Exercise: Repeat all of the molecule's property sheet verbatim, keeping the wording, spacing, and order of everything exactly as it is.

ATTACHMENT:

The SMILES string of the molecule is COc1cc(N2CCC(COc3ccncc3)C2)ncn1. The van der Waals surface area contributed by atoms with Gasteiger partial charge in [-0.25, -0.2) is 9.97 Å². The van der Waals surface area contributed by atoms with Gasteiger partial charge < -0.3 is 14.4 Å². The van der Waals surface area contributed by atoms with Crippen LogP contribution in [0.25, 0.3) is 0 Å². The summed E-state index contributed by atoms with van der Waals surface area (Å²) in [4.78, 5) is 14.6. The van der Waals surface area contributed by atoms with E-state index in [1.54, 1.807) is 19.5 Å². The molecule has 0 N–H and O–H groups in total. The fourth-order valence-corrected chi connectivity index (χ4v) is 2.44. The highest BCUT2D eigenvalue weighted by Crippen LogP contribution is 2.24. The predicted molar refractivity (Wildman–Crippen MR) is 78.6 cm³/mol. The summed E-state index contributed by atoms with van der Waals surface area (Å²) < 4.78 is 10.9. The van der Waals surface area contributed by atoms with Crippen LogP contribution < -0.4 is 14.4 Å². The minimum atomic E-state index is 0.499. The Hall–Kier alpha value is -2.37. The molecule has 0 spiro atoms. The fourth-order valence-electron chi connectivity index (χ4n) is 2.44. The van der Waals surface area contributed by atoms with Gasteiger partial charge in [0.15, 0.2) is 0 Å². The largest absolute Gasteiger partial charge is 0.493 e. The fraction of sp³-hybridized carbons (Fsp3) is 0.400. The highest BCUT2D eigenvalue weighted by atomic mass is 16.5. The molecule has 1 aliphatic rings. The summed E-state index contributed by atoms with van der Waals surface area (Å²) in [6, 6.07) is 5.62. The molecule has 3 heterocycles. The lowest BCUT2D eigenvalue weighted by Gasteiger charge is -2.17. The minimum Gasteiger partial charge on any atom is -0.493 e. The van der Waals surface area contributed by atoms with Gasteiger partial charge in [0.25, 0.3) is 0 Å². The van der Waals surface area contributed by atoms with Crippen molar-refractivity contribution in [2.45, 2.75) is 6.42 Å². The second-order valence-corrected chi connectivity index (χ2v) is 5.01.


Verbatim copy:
The SMILES string of the molecule is COc1cc(N2CCC(COc3ccncc3)C2)ncn1. The van der Waals surface area contributed by atoms with Gasteiger partial charge in [-0.25, -0.2) is 9.97 Å². The van der Waals surface area contributed by atoms with Gasteiger partial charge < -0.3 is 14.4 Å². The van der Waals surface area contributed by atoms with Crippen LogP contribution in [0.25, 0.3) is 0 Å². The summed E-state index contributed by atoms with van der Waals surface area (Å²) in [4.78, 5) is 14.6. The van der Waals surface area contributed by atoms with E-state index in [1.54, 1.807) is 19.5 Å². The molecule has 0 N–H and O–H groups in total. The fourth-order valence-corrected chi connectivity index (χ4v) is 2.44. The highest BCUT2D eigenvalue weighted by Crippen LogP contribution is 2.24. The predicted molar refractivity (Wildman–Crippen MR) is 78.6 cm³/mol. The summed E-state index contributed by atoms with van der Waals surface area (Å²) < 4.78 is 10.9. The van der Waals surface area contributed by atoms with Crippen LogP contribution < -0.4 is 14.4 Å². The minimum atomic E-state index is 0.499. The Hall–Kier alpha value is -2.37. The molecule has 0 spiro atoms. The fourth-order valence-electron chi connectivity index (χ4n) is 2.44. The van der Waals surface area contributed by atoms with Gasteiger partial charge in [0.15, 0.2) is 0 Å². The largest absolute Gasteiger partial charge is 0.493 e. The fraction of sp³-hybridized carbons (Fsp3) is 0.400. The highest BCUT2D eigenvalue weighted by atomic mass is 16.5. The molecule has 1 aliphatic rings. The summed E-state index contributed by atoms with van der Waals surface area (Å²) in [6, 6.07) is 5.62. The molecule has 3 heterocycles. The lowest BCUT2D eigenvalue weighted by Gasteiger charge is -2.17. The minimum Gasteiger partial charge on any atom is -0.493 e. The van der Waals surface area contributed by atoms with Gasteiger partial charge in [0.25, 0.3) is 0 Å². The van der Waals surface area contributed by atoms with Crippen molar-refractivity contribution in [2.45, 2.75) is 6.42 Å². The second-order valence-corrected chi connectivity index (χ2v) is 5.01.